Cheap wind and solar did not exist when the US started cracking down on pollution.  These are different times.  Wind and solar are cheaper than new the coal that someone would have to build in a different country.  China has lots of hydro to fill in around wind and solar.

Title: Re: But, but, but, China....
Post by: Sigmetnow on January 07, 2015, 04:09:05 PM
This article is primarily about how lower commodity prices are driving South American countries to destroy more and more of their land as income dries up.  But China's loans and purchases play a big role.
Quote
“Price declines and slower growth make nations more desperate, and they can be more apt to weakening environmental standards in order to grab at any investment,” said Gallagher, who is the co-author of The Dragon in the Room: China and the Future of Latin American Industrialisation.

When prices fall, “countries and investors seeking bargain-basement prices swoop into the Amazon”, he said. “We can expect to see a surge in Chinese investment in the Amazon in this manner in years to come.”
http://www.theguardian.com/environment/2015/jan/06/commodities-latin-america-amazon-deforestation (http://www.theguardian.com/environment/2015/jan/06/commodities-latin-america-amazon-deforestation)
Title: Re: But, but, but, China....
Post by: Laurent on January 13, 2015, 09:44:23 AM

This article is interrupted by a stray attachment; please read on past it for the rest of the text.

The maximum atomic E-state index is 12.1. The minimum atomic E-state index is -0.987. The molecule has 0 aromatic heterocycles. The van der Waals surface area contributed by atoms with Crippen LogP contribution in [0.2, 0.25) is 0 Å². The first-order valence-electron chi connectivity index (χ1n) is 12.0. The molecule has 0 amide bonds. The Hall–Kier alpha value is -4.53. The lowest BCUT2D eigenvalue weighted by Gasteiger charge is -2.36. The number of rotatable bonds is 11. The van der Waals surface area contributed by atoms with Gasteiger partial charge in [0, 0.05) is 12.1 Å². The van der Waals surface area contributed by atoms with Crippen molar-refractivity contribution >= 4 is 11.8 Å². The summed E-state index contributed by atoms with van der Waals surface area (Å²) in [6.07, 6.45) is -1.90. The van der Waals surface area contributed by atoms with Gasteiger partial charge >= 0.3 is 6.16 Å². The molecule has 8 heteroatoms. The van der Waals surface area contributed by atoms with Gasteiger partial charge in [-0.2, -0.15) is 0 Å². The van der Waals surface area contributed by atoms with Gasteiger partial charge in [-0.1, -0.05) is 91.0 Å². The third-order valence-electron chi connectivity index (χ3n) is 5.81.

Climate Leadership Under China's Economic Domination?
http://www.huffingtonpost.com/carol-pierson-holding/climate-leadership-under-_b_6456886.html?utm_hp_ref=green&ir=Green (http://www.huffingtonpost.com/carol-pierson-holding/climate-leadership-under-_b_6456886.html?utm_hp_ref=green&ir=Green)
Title: Re: But, but, but, China....
Post by: Sigmetnow on January 14, 2015, 04:08:46 PM
China relaxes its one-child policy. Less than 10 % of potential parents want to take advantage of it.

Two kids? Thanks but no say some Chinese
http://edition.cnn.com/2015/01/13/china/china-one-child-policy/index.html (http://edition.cnn.com/2015/01/13/china/china-one-child-policy/index.html)
Title: Re: But, but, but, China....
Post by: AbruptSLR on January 16, 2015, 04:49:42 PM
The linked article (and associated image) indicates that no matter how hard the Chinese Technocrats work to fight air pollution, the air quality index, AQI, in Beijing remains off the chart:

http://www.motherjones.com/environment/2015/01/beijing-airpocolypse-beyond-index-hazardous-smog (http://www.motherjones.com/environment/2015/01/beijing-airpocolypse-beyond-index-hazardous-smog)
Title: Re: But, but, but, China....
Post by: Sigmetnow on January 20, 2015, 03:34:10 PM